Tyra Ferrell: “I’m Every Woman”

(Photo credit: Instagram.com)

The name Tyra Ferrell may not ring a bell, but as soon as you see her many immediately recognize her work. She’s played very memorable roles of Black women in some of the cult classics of cinema. She played the angry mother of Ice Cube in John Singleton’s Boyz N the Hood. In White Men Can’t Jump she was the loving spouse of Wesley Snipes. And in Spike Lee’s “Jungle Fever,” she played the sensitive yuppie who reaches out to John Turturro’s shy candy-store owner.

On television, the beautiful actress guest-starred in Hill Street Blues, The Twilight Zone, and Quantum Leap. In 2000, Ferrell co-starred alongside Khandi Alexander in the critically acclaimed HBO miniseries The Corner. She later guest-starred on Soul Food, The Shield and Law & Order: Special Victims Unit. In 2004, she was nominated for an NAACP Image Award for Outstanding Actress in a Television Movie, Mini-Series or Dramatic Special for her role in the ABC television film NTSB: The Crash of Flight 323. Ferrell was also cast in a recurring role in the second season of Fox’s hit drama series Empire. Ferrell plays a lawyer who comes in contact with the Lyon family.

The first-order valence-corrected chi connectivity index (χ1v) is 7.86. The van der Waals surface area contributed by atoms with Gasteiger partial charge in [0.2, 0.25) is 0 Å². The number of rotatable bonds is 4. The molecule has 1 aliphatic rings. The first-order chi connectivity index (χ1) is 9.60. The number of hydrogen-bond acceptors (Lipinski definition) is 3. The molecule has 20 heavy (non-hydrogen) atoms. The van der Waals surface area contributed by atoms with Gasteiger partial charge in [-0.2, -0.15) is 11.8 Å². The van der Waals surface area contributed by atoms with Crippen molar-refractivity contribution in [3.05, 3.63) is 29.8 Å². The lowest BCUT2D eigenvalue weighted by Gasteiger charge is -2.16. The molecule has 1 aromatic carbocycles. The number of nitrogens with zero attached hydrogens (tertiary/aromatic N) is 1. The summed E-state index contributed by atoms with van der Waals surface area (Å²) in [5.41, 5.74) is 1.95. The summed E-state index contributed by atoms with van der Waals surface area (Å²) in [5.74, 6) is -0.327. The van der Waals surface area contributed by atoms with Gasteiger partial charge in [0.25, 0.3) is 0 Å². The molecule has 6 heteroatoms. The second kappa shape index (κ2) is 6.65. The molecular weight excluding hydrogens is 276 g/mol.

Texas-born Ferrell likes the idea of being called upon to look and act differently for every role she plays. “I’m not your typical Hollywood actress who wants to be recognized and sign autographs,” she says. “I’m a character actress. The fun of acting, for me, is creating a lot of different images, being a lot of different people, rather than just a personality. I have so many emotions going on inside me, it would be tough to be the same person every time. I usually say, `I’m Everywoman.’ I can play any role. I can play you or your mama or your sister or your brother. That’s what acting is about.”

“As an actor, I oftentimes feel as though people don’t remember what you say, people remember how you make them feel. I was at this one screening at the Baldwin Hills Theater I came out and there was this young boy, and he was really young. Which surprised me because I couldn’t believe parents would let this young boy see [Boyz N’ the Hood].”

“And he was crying and I asked him why he was crying and he said, ‘I’m going to go home and tell my mother to stop calling me [email protected]#cker.’ And that hit me because it was so real.”

Ferrell now is much more than an actress. She is an activist for civil, human & social rights and often speaks out about police brutality.